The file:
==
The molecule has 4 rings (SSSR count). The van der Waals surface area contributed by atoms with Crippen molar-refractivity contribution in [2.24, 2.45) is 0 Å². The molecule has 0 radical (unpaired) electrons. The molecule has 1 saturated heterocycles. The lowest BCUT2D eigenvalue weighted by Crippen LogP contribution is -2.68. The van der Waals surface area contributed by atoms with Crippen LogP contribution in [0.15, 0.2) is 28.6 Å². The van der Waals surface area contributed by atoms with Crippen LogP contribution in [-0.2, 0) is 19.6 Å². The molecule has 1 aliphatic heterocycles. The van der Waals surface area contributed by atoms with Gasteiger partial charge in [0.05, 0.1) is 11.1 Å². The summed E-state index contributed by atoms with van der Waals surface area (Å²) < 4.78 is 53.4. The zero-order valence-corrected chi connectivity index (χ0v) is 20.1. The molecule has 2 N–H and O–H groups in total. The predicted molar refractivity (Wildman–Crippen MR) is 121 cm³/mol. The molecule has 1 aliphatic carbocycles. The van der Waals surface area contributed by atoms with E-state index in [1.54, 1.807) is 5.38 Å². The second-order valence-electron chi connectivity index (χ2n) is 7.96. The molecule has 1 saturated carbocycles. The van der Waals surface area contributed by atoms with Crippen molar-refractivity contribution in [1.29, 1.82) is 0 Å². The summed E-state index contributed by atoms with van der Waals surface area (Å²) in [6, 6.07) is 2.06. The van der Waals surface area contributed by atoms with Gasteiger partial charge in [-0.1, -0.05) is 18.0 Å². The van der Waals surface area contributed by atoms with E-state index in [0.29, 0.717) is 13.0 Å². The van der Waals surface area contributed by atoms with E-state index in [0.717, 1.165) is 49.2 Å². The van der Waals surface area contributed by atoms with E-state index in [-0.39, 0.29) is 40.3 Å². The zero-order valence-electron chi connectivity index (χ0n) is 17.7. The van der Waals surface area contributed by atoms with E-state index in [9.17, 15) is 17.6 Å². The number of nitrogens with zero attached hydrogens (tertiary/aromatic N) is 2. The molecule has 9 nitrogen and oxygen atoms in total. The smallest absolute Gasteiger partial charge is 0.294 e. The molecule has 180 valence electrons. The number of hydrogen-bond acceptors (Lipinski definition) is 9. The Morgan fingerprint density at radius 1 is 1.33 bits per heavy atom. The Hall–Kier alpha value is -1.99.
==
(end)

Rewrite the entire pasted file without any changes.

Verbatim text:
The molecule has 4 rings (SSSR count). The van der Waals surface area contributed by atoms with Crippen molar-refractivity contribution in [2.24, 2.45) is 0 Å². The molecule has 0 radical (unpaired) electrons. The molecule has 1 saturated heterocycles. The lowest BCUT2D eigenvalue weighted by Crippen LogP contribution is -2.68. The van der Waals surface area contributed by atoms with Crippen LogP contribution in [0.15, 0.2) is 28.6 Å². The van der Waals surface area contributed by atoms with Crippen LogP contribution in [-0.2, 0) is 19.6 Å². The molecule has 1 aliphatic heterocycles. The van der Waals surface area contributed by atoms with Gasteiger partial charge in [0.05, 0.1) is 11.1 Å². The summed E-state index contributed by atoms with van der Waals surface area (Å²) < 4.78 is 53.4. The zero-order valence-corrected chi connectivity index (χ0v) is 20.1. The molecule has 2 N–H and O–H groups in total. The predicted molar refractivity (Wildman–Crippen MR) is 121 cm³/mol. The molecule has 1 aliphatic carbocycles. The van der Waals surface area contributed by atoms with E-state index in [1.54, 1.807) is 5.38 Å². The second-order valence-electron chi connectivity index (χ2n) is 7.96. The molecule has 1 saturated carbocycles. The van der Waals surface area contributed by atoms with Crippen molar-refractivity contribution in [1.29, 1.82) is 0 Å². The summed E-state index contributed by atoms with van der Waals surface area (Å²) in [6, 6.07) is 2.06. The van der Waals surface area contributed by atoms with Gasteiger partial charge in [-0.1, -0.05) is 18.0 Å². The van der Waals surface area contributed by atoms with E-state index in [0.29, 0.717) is 13.0 Å². The van der Waals surface area contributed by atoms with E-state index in [0.717, 1.165) is 49.2 Å². The van der Waals surface area contributed by atoms with E-state index in [-0.39, 0.29) is 40.3 Å². The zero-order valence-electron chi connectivity index (χ0n) is 17.7. The van der Waals surface area contributed by atoms with E-state index in [9.17, 15) is 17.6 Å². The number of nitrogens with zero attached hydrogens (tertiary/aromatic N) is 2. The molecule has 9 nitrogen and oxygen atoms in total. The smallest absolute Gasteiger partial charge is 0.294 e. The molecule has 180 valence electrons. The number of hydrogen-bond acceptors (Lipinski definition) is 9. The Morgan fingerprint density at radius 1 is 1.33 bits per heavy atom. The Hall–Kier alpha value is -1.99.